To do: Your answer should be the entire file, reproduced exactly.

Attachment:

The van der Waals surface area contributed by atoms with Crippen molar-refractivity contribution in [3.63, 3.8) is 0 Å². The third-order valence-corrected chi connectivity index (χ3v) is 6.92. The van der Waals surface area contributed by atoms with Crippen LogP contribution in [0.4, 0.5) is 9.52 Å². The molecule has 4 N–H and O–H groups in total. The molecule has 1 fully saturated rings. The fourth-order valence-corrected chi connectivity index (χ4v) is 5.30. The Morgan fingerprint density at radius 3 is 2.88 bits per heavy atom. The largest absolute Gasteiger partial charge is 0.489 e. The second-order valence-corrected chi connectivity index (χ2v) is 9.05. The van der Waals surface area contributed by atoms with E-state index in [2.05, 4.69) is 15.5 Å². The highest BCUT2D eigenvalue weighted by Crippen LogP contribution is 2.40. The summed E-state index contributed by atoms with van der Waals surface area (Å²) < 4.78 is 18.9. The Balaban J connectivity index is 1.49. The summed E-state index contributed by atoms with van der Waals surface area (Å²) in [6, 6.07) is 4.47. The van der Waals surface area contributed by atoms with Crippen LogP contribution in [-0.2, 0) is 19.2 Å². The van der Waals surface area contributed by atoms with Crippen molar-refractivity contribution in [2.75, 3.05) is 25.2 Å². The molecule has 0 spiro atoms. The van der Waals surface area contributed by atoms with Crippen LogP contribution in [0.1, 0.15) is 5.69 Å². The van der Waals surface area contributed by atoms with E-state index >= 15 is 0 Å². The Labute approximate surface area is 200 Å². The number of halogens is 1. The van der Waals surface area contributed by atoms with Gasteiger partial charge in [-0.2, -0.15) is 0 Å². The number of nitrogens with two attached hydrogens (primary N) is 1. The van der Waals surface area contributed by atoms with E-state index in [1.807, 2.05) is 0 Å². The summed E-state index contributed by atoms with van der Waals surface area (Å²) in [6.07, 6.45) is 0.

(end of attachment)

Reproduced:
The van der Waals surface area contributed by atoms with Crippen molar-refractivity contribution in [3.63, 3.8) is 0 Å². The third-order valence-corrected chi connectivity index (χ3v) is 6.92. The van der Waals surface area contributed by atoms with Crippen LogP contribution in [0.4, 0.5) is 9.52 Å². The molecule has 4 N–H and O–H groups in total. The molecule has 1 fully saturated rings. The fourth-order valence-corrected chi connectivity index (χ4v) is 5.30. The Morgan fingerprint density at radius 3 is 2.88 bits per heavy atom. The largest absolute Gasteiger partial charge is 0.489 e. The second-order valence-corrected chi connectivity index (χ2v) is 9.05. The van der Waals surface area contributed by atoms with E-state index in [2.05, 4.69) is 15.5 Å². The highest BCUT2D eigenvalue weighted by Crippen LogP contribution is 2.40. The summed E-state index contributed by atoms with van der Waals surface area (Å²) < 4.78 is 18.9. The Balaban J connectivity index is 1.49. The summed E-state index contributed by atoms with van der Waals surface area (Å²) in [6, 6.07) is 4.47. The van der Waals surface area contributed by atoms with Crippen LogP contribution in [-0.2, 0) is 19.2 Å². The van der Waals surface area contributed by atoms with Crippen molar-refractivity contribution in [2.75, 3.05) is 25.2 Å². The molecule has 0 spiro atoms. The van der Waals surface area contributed by atoms with Crippen LogP contribution in [0.1, 0.15) is 5.69 Å². The van der Waals surface area contributed by atoms with E-state index >= 15 is 0 Å². The Labute approximate surface area is 200 Å². The number of halogens is 1. The van der Waals surface area contributed by atoms with Gasteiger partial charge in [-0.2, -0.15) is 0 Å². The number of nitrogens with two attached hydrogens (primary N) is 1. The van der Waals surface area contributed by atoms with E-state index in [1.807, 2.05) is 0 Å². The summed E-state index contributed by atoms with van der Waals surface area (Å²) in [6.07, 6.45) is 0.